And when they reared, the elfish light
Fell off in hoary flakes.
Within the shadow of the ship
I watch'd their rich attire: “ I fear thee, ancient Mariner! I fear thy skinny hand!
Blue, glossy green, and velvet black, And thou art long, and lank, and brown,
They coiled and swam; and every track As is the ribbed sea-sand.
Was a flash of golden fire. I fear thee and thy glittering eye,
O happy living things! no tongue And thy skinny hand, so brown.”
Their beauty might declare: Fear not, fear not, thou wedding-guest!
A spring of love gusht from my heart, This body dropt not down.
And I blessed them unaware!
Sure my kind saint took pity on me,
And I blessed them unaware.
The self same moment I could pray;
And from my neck so free
The Albatross fell off, and sank
Like lead into the sea.
O sleep! it is a gentle thing, I look'd upon the rotting sea,
Belov'd from pole to pole! And drew my eyes away;
To Mary Queen the praise be given ! I look'd upon the rotting deck,
She sent the gentle sleep from Heaven, And there the dead men lay.
That slid into
I look'd to Heaven, and tried to pray;
The silly buckets on the deck,
My lips were wet, my throat was cold,
Around, around, flew each sweet sound, My garments all were dank;
Then darted to the sun ; Sure I had drunken in my dreams,
Slowly the sounds came back again, And still my body drank.
Now mixed, now one by one. I moved, and could not feel my limbs :
Sometimes a-dropping from the sky I was so light-almost
I heard the sky-lark sing; I thought that I had died in sleep,
Sometimes all little birds that are, And was a blessed ghost.
How they seem'd to fill the sea and air
With their sweet jargoning! And soon I heard a roaring wind:
And now 'twas like all instruments, It did not come anear;
Now like a lonely flute; But with its sound it shook the sails,
And now it is an angel's song, That were so thin and sere.
That makes the Heavens be mute. The upper air burst into life!
It ceased; yet still the sails made on And a hundred fire-flags sheen,
A pleasant noise till noon, To and fro they were hurried about;
A noise like of a hidden brook And to and fro, and in and out,
In the leafy month of June, The wan stars danced between.
That to the sleeping woods all night
Singeth a quiet tune.
Till noon we quietly sailed on,
Slowly and smoothly went the ship,
Moved onward from beneath.
Under the keel nine fathom deep,
From the land of mist and snow,
The spirit slid: and it was he
That made the ship to go. A river steep and wide.
The sails at noon left off their tune, The loud wind never reached the ship,
And the ship stood still also. Yet now the ship moved on!
The sun, right up above the mast, Beneath the lightning and the moon
Had fixt her to the ocean; The dead men gave a groan.
But in a minute she 'gan stir, They groan'd, they stirr'd, they all uprose,
With a short uneasy motionNor spake, nor moved their eyes;
Backwards and forwards half her length,
With a short uneasy motion.
Then like a pawing horse let go,
She made a sudden bound: The helmsman steered, the ship moved on;
It fung the blood into my head,
And I fell down in a swound.
How long in that same fit I lay,
I have not to declare; We were a ghastly crew.
But ere my living life returned,
I heard and in my soul discerned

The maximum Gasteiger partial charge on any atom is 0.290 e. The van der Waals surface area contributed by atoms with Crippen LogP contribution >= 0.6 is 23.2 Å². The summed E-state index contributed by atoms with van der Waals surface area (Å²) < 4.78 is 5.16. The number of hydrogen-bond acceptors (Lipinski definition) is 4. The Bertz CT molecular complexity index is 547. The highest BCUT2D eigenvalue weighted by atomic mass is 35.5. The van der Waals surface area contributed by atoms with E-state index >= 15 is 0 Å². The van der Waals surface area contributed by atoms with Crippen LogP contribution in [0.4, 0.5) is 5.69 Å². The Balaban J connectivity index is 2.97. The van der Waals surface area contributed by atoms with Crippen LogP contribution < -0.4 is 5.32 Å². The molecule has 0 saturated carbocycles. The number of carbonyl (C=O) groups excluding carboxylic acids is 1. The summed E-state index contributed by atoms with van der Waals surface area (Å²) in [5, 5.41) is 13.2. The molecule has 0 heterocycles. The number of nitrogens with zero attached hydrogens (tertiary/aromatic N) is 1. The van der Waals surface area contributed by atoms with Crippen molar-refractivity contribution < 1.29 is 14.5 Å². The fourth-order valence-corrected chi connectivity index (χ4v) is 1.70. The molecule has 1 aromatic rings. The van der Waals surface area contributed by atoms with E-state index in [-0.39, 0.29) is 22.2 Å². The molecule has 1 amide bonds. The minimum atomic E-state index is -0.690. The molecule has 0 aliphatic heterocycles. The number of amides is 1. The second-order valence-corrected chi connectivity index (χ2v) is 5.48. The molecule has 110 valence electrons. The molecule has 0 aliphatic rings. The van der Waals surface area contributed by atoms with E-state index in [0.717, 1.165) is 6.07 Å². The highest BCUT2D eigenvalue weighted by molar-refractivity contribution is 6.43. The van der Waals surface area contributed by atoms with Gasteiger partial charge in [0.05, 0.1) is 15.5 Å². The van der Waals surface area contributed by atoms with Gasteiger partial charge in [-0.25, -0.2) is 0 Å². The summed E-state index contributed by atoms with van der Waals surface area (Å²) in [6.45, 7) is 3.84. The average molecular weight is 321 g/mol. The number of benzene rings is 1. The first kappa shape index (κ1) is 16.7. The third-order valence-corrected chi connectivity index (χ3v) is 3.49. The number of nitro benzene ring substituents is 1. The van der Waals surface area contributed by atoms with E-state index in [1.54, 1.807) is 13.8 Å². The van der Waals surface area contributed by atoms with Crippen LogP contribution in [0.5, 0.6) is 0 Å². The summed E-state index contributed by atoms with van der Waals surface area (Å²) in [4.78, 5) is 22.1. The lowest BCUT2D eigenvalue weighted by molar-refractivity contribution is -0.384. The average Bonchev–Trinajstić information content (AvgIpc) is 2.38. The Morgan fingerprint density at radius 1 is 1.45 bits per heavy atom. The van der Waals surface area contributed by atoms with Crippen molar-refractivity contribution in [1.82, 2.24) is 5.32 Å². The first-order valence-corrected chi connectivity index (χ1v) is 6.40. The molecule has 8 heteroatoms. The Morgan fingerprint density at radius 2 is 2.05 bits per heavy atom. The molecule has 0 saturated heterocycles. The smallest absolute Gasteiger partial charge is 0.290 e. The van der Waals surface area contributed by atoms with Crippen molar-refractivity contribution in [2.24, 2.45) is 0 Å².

Two voices in the air.
“ Is it he?" quoth one, “Is this the man? But he said nought to me.
By him who died on cross,
With his cruel bow he laid full low, “ I fear thee, ancient Mariner !"
The harmless Albatross. Be calm thou wedding-guest!
The spirit who bideth by himself 'Twas not those souls that fled in pain,
In the land of mist and snow, Which to their corses came again,
He loved the bird that loved the man But a troop of spirits blest:
Who shot him with his bow."
For when it dawned-they dropped their arms,
The other was a softer voice,
It mingled strangely with my fears,
Yet it felt like a welcoming.
Swiftly, swiftly, flew the ship,
Yet she sailed softly too: What makes that ship drive on so fast?
Sweetly, sweetly, blew the breeze, What is the ocean doing?
On me alone it blew.
Oh! dream of joy! is this indeed
The light-house top I see? The ocean hath no blast;
Is this the hill? is this the kirk? His great bright eye most silently
Is this mine own countree? Up to the moon is cast
We drifted o’er the harbour-bar, If he may know which way to go ;
And I with sobs did prayFor she guides him smooth or grim.
O let me be awake, my God! See, brother, see! how graciously
Or let me sleep alway. She looketh down on him.
The harbour-bay was clear as glass,
So smoothly it was strewn! But why drives on that ship so fast,
And on the bay the moonlight lay, Without or wave or wind?
And the shadow of the moon.
The rock shone bright, the kirk no less, The air is cut away before,
That stands above the rock: And closes from behind.
The moonlight steeped in silentness
The steady weathercock.
And the bay was white with silent light, For slow and slow that ship will go,
Till rising from the same, When the Mariner's trance is abated.”
Full many shapes, that shadows were,
In crimson colours came.
A little distance from the prow 'Twas night, calm night, the moon was high;
Those crimson shadows were: The dead men stood together.
I turned my eyes upon the deck
Oh, Christ! what saw I there!
Each corse lay flat, lifeless and flat, All fixed on me their stony eyes,
And, by the holy rood! That in the moon did glitter.
A mau all light, a seraph-man,
On every corse there stood.
This seraph-band, each waved his hand: I could not draw my eyes from theirs,
It was a heavenly sight! Nor turn them up to pray.
They stood as signals to the land,
Each one a lovely light:
This seraph-band, each waved his hand, And looked far forth, yet little saw
No voice did they impart Of what had else been seen
No voice; but oh! the silence sank
Like music on my heart. that on a lonesome road Doth walk in fear and dread,
But soon I heard the dash of oars, And having once turn'd round, walks on,
I heard the pilot's cheer; And turns no more his head;
My head was turn'd perforce away, Because he knows, a frightful fiend
And I saw a boat appear. Doth close behind him tread.
The pilot, and the pilot's boy, But soon there breathed a wind on me,
I heard them coming fast: Nor sound nor motion made :
Dear Lord in Heaven! it was a joy Its path was not upon the sea,
The dead men could not blast. In ripple or in shade.
I saw a third-I heard his voice : It raised my hair, it fanned my cheek
It is the hermit good! Like a meadow-gale of spring
He singeth loud his godly hymns